Jana Eggers (Spreadshirt) in “The Corner Office”






Jana Eggers




Adam Bryant conducts interviews of senior-level executives that appear in his “Corner Office” column each week in the SundayBusiness section of The New York Times. Here are a few insights provided during an interview of Jana Eggers who is C.E.O. of Spreadshirt, a maker of personalized clothing, with offices in both Boston and Leipzig, Germany. In hiring, she says, she checks references herself and asks receptionists how a candidate treated them before the interview.

To read the complete interview and Bryant’s interviews of other executives, please click here.

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Should I Hire You? I’ll Ask the Receptionist

Bryant: What are your favorite T-shirt sayings?

Eggers: One of the funniest — honestly, I don’t wear it quite as much anymore, because it generates too much conversation — is one that just says, “I know something you don’t know.” You can’t wear that shirt without starting a conversation.

In business, with your team, it’s a good reminder for people to listen to other people, because it’s not just me who knows something, it’s you, and it’s that person there, and it’s that person there.

It’s remembering to listen. Because the other side of that saying is, you know something I don’t know.

Bryant: Any others?

Eggers: On the business side, this is a big one: “Failure is impossible.” It’s funny. Over my career, I’ve done a lot in innovation. That’s been a big theme in my career, and I’ve had a lot of innovators that are actually offended by this one, because they say, “Oh, no, you have to fail all the time.”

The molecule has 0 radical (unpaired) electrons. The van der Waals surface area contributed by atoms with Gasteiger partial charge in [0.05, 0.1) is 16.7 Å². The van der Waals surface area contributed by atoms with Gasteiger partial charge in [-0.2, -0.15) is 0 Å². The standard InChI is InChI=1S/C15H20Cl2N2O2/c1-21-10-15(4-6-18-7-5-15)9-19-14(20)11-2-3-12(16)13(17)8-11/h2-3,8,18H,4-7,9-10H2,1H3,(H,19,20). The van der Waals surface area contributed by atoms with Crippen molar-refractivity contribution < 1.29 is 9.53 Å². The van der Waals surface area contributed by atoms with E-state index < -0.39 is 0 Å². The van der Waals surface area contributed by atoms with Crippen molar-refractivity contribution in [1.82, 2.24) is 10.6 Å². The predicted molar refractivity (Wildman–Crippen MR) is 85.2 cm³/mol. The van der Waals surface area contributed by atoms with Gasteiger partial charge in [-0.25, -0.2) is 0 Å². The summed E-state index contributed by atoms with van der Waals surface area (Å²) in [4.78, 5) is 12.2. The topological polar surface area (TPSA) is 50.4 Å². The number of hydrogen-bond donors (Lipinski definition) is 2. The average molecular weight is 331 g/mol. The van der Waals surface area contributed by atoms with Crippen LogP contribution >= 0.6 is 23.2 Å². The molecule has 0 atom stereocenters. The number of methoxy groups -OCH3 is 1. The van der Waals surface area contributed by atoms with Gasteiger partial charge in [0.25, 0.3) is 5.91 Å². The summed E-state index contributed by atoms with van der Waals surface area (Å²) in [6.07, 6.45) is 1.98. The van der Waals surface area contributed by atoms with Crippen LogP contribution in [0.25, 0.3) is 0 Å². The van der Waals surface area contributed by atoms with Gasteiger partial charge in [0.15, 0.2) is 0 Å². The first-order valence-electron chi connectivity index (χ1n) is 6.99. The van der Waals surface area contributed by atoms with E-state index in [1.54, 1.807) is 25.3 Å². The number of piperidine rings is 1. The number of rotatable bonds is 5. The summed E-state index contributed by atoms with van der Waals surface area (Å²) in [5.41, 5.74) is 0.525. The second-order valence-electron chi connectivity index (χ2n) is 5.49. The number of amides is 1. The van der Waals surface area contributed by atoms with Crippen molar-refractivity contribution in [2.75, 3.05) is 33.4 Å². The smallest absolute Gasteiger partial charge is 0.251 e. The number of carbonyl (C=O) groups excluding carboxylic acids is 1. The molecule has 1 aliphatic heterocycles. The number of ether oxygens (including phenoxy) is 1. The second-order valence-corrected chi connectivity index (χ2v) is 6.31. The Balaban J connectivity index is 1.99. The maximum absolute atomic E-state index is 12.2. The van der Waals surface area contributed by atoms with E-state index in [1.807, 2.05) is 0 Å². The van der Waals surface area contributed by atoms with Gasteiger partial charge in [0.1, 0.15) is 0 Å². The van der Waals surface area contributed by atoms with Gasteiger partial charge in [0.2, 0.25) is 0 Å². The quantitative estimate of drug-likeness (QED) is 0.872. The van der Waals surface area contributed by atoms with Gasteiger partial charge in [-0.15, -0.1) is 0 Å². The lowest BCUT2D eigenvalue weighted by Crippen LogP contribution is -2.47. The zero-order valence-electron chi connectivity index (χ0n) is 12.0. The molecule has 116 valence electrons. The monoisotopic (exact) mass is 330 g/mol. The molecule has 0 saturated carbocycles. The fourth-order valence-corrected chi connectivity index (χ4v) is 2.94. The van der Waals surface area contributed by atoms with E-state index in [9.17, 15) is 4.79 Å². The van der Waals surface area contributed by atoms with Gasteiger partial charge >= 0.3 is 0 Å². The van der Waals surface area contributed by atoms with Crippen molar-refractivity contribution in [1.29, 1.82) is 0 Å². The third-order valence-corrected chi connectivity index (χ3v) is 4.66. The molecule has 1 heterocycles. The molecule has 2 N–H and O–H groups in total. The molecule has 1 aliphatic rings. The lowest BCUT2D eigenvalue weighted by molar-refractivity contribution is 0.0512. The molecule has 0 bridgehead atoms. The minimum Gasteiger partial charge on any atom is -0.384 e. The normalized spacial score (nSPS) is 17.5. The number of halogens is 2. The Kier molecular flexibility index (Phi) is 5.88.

And I say: “Yeah, but you’re not starting out to fail, right? You have an end goal. And you can have failures on your way there, but it’s about getting to that end goal.” It’s just getting people to think differently about failing. It isn’t something to accept, but you learn from it and keep moving.

I have another one that stirs up quite a bit of controversy, which is a Madeleine Albright saying — “Be confident, not certain.” And it’s funny to me how many people don’t like that: “Well, what do you mean? If you’re not certain about it, you’re supposed to be confident about it?” And again, it goes back to listening. When you’re certain something’s right, you get blinders on.

Bryant: What feedback do you get from people you work with about how you manage?

Eggers: The comment that I often get — and this is something I’ve learned I have to explain to people — is I work too much. You know, people don’t like that. They’ll come in and I’m there at 7:30 a.m., and they’ll say, “But you sent me an e-mail at 3 a.m.”

Bryant: You don’t need much sleep, I take it.

Eggers: Right. It’s a genetic thing. My husband’s an eight-hour-sleep person. It drives him insane. Sometimes I get two hours of sleep, and I feel awesome. One of the team members in Germany said that I was a robot, I wasn’t real.

I used to just say: “Hey, guys, I like work. That’s the way it is.” I learned that what I really have to say is, “And I don’t expect it of you.” For one, I don’t have kids, and the time that you are spending with your kids is time that I’ll spend working. I understand and respect that, and I don’t want to take away that time. I want you to be happy. This is what makes me happy.